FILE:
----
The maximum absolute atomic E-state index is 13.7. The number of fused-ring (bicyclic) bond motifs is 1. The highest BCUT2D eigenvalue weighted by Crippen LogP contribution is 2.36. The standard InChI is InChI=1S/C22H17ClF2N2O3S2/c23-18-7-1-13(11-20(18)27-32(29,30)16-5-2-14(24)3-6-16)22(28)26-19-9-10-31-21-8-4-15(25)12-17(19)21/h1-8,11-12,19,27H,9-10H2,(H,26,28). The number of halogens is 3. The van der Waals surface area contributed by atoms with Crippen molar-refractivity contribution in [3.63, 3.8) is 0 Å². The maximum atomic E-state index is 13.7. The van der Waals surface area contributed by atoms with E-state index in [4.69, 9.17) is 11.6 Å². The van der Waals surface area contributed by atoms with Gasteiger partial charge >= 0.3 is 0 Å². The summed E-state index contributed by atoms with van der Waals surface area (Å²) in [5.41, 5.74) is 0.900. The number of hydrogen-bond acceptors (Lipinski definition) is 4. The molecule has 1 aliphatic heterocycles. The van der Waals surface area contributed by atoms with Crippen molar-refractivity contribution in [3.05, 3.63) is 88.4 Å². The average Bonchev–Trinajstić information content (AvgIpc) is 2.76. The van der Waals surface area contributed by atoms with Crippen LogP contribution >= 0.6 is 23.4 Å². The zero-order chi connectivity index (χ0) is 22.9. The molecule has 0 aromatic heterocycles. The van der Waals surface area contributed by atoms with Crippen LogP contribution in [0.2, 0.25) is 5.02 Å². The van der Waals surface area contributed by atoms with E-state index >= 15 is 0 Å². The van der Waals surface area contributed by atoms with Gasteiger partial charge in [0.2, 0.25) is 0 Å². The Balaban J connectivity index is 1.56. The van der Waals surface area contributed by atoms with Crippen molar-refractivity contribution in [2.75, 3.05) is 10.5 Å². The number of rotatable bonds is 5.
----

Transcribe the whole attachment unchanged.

The maximum absolute atomic E-state index is 13.7. The number of fused-ring (bicyclic) bond motifs is 1. The highest BCUT2D eigenvalue weighted by Crippen LogP contribution is 2.36. The standard InChI is InChI=1S/C22H17ClF2N2O3S2/c23-18-7-1-13(11-20(18)27-32(29,30)16-5-2-14(24)3-6-16)22(28)26-19-9-10-31-21-8-4-15(25)12-17(19)21/h1-8,11-12,19,27H,9-10H2,(H,26,28). The number of halogens is 3. The van der Waals surface area contributed by atoms with Crippen molar-refractivity contribution in [3.63, 3.8) is 0 Å². The maximum atomic E-state index is 13.7. The van der Waals surface area contributed by atoms with E-state index in [4.69, 9.17) is 11.6 Å². The van der Waals surface area contributed by atoms with Gasteiger partial charge >= 0.3 is 0 Å². The summed E-state index contributed by atoms with van der Waals surface area (Å²) in [5.41, 5.74) is 0.900. The number of hydrogen-bond acceptors (Lipinski definition) is 4. The molecule has 1 aliphatic heterocycles. The van der Waals surface area contributed by atoms with Crippen molar-refractivity contribution in [3.05, 3.63) is 88.4 Å². The average Bonchev–Trinajstić information content (AvgIpc) is 2.76. The van der Waals surface area contributed by atoms with Crippen LogP contribution >= 0.6 is 23.4 Å². The zero-order chi connectivity index (χ0) is 22.9. The molecule has 0 aromatic heterocycles. The van der Waals surface area contributed by atoms with Crippen LogP contribution in [0.2, 0.25) is 5.02 Å². The van der Waals surface area contributed by atoms with E-state index >= 15 is 0 Å². The van der Waals surface area contributed by atoms with Gasteiger partial charge in [0.2, 0.25) is 0 Å². The Balaban J connectivity index is 1.56. The van der Waals surface area contributed by atoms with Crippen molar-refractivity contribution in [2.75, 3.05) is 10.5 Å². The number of rotatable bonds is 5.